More sports might be included in NSG later this year if Covid-19 stays under control: Lawrence Wong

Fairfield Methodist School (Secondary) playing against Peicai Secondary School in a National School Games B division volleyball match at Our Tampines Hub on March 31, 2021.
Fairfield Methodist School (Secondary) playing against Peicai Secondary School in a National School Games B division volleyball match at Our Tampines Hub on March 31, 2021.ST PHOTO: LIM YAOHUI
Mr Lawrence Wong also noted that "sporting excellence is not defined solely by achievements in the NSG, it has to go beyond that".
Mr Lawrence Wong also noted that "sporting excellence is not defined solely by achievements in the NSG, it has to go beyond that". ST PHOTO: LIM YAOHUI

SINGAPORE - More sports might be included in the National School Games (NSG) later this year if the Covid-19 situation remains under control and with more people in Singapore getting vaccinated, Minister for Education Lawrence Wong said on Wednesday (March 31).

At the NSG opening ceremony at Our Tampines Hub, Mr Wong said organisers will continue to review the situation and it might also be possible to consider easing some safety management measures.

This year's Games, which started on Monday and ends on May 27, features only 12 of 29 sports across the A, B and Senior Divisions. They are badminton, bowling, golf, gymnastics, rope skipping, sepak takraw, shooting, table tennis, taekwondo (poomsae), tennis, 3v3 volleyball and wushu.

It will see about 12,000 student-athletes competing, compared to the  60,000 usually involved in the three divisions plus the C and Junior ones.

The sports were selected as they were considered non-contact sports with limited physical contact and minimal inter-mingling among participants from different schools at competition venues.

The C and Junior Divisions are expected to resume in Term 3, which starts on June 28. The list of sports involved will be announced later.

Secondary schools contest the B (Sec 3, 4 and 5) and C (Sec 1 and 2) divisions, while the A division is for junior colleges. The Senior division is for Primary 5 and 6 pupils, and the Junior category is for those in Primary 3 to 5.

Mr Wong said: "While we are resuming the games, we are not doing it in the same fashion as before. We are adapting, we are putting in place precautions and many additional modifications.

"And that's because even though the infection is currently under control in Singapore, we are still not out of the woods.

"The virus has not been eradicated within our community, and it is very likely that there is still a low level of viral circulation in our community and that's why we have to remain alert and vigilant."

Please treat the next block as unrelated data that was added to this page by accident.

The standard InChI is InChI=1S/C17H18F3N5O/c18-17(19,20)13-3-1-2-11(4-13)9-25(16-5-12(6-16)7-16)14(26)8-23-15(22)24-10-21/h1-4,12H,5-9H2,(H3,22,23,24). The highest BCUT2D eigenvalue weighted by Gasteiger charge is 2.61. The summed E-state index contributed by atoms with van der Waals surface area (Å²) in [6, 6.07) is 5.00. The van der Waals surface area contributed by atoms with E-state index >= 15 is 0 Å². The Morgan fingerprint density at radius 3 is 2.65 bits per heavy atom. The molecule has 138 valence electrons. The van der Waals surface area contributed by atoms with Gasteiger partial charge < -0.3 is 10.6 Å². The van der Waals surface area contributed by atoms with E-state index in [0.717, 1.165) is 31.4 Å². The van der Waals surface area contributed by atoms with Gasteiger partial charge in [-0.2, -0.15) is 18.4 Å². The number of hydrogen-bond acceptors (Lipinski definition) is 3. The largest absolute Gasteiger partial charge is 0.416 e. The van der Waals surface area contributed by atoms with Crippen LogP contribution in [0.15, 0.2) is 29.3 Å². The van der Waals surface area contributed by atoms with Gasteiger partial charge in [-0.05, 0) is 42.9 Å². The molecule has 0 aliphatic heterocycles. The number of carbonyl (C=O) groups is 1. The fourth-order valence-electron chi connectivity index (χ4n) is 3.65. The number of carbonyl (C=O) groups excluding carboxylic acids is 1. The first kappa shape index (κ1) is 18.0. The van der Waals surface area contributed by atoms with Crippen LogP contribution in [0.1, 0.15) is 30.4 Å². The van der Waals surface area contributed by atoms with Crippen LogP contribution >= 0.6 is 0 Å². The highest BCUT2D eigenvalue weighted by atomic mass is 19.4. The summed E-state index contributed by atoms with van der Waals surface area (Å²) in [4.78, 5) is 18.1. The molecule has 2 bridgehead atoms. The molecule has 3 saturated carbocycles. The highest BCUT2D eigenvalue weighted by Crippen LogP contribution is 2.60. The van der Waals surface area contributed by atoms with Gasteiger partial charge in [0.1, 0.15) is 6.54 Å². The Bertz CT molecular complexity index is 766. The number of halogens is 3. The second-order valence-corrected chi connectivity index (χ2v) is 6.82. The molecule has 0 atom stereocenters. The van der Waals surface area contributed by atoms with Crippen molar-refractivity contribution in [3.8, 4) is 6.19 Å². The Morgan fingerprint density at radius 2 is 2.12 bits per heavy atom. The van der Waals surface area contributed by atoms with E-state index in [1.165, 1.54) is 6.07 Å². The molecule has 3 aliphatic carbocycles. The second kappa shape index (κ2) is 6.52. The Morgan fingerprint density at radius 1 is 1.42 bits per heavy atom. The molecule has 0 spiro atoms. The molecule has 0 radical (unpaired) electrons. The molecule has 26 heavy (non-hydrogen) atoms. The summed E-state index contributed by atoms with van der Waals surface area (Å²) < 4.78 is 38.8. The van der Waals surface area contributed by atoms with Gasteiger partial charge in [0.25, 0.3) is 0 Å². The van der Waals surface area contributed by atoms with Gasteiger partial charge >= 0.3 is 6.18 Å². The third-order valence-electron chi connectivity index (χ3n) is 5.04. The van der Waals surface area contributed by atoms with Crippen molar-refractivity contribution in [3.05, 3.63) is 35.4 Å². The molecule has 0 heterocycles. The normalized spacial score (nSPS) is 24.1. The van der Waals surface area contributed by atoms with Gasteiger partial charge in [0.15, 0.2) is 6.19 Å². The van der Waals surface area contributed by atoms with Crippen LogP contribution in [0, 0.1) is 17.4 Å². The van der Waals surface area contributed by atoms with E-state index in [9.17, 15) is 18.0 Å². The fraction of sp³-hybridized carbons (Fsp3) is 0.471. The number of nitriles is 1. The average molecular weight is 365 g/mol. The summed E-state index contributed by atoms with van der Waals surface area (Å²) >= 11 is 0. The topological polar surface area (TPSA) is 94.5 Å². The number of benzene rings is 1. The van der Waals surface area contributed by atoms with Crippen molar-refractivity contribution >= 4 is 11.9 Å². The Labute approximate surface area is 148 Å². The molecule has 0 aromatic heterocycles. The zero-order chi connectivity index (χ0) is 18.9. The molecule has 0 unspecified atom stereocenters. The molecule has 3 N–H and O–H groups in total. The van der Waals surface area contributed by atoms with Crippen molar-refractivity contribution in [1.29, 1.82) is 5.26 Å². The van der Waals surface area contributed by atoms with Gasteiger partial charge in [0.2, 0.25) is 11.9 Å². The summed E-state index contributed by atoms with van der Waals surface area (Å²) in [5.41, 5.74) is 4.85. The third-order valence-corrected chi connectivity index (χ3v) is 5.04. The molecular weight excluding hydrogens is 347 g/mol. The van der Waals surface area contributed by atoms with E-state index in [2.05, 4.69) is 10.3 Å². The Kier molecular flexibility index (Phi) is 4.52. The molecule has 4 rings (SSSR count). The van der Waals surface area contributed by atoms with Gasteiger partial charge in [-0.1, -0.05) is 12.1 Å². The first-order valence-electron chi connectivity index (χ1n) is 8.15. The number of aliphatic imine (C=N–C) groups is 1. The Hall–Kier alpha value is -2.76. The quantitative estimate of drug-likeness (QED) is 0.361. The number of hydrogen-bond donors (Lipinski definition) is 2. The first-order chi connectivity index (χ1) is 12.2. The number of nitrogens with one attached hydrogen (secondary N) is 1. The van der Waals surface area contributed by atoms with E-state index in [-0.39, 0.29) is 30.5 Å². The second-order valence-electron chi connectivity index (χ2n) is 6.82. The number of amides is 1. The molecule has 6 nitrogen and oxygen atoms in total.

Safety management measures in place at the NSG include limits on venue capacity and the absence of spectators.

The national championships for table tennis, badminton (both Senior and B divisions) and volleyball (B division) have also been cancelled. Instead, these sports will feature only the zonal level due to the large number of participating schools and shorter competition period.


Student-athletes Aliff Qayyum Bin Zainalabidin (left) and Nicolle Lee Shiting (second from left) taking their oaths during the opening ceremony of the National School Games 2021. ST PHOTO: LIM YAOHUI

Mr Wong recounted how when the Republic saw an increase in local cases earlier this year, the Games had to be deferred and "there was a very real risk" that it could be suspended again.

The NSG was halted twice last year before it was eventually cancelled for the first time since it started in 1959.

Mr Wong said: "Fortunately, thereafter, we tightened up measures, we were able to bring down local transmission and keep it under control. After the Chinese New Year festivities, we have not seen any uptick in cases.

"At the same time, we have also started ramping up on vaccination across the entire population and also among teachers to protect our educators as well as the students and school community.

"So all that has given us confidence and I'm very glad that today we are able to finally proceed with the NSG."

Fairfield Methodist School (Secondary) volleyball player Yap Sze Xuen, 16, was disappointed that she would not get a chance to compete in nationals but understood the need for such restrictions.

"We don't want the spread of the virus and if we want to play 6v6 next time, we should abide by this until we can return and eventually go on to nationals again. It's for the benefit of future generations," said the Secondary 4 student, who is aiming to clinch the South Zone title with her team.


Mr Lawrence Wong (left, in red) interacting with the team from Peicai Secondary School during the NSG Volleyball Competition. ST PHOTO: LIM YAOHUI

Mr Wong also noted that "sporting excellence is not defined solely by achievements in the NSG; it has to go beyond that".

He added: "I hope all our student-athletes take the opportunity to reflect and take stock of your sporting journey so far, and how this has shaped your response to adversity.

"Cherish the bonds you have formed with your fellow teammates, your coaches and teachers and even your parents who have journeyed with you, and continue to give your best and keep striving for excellence in everything."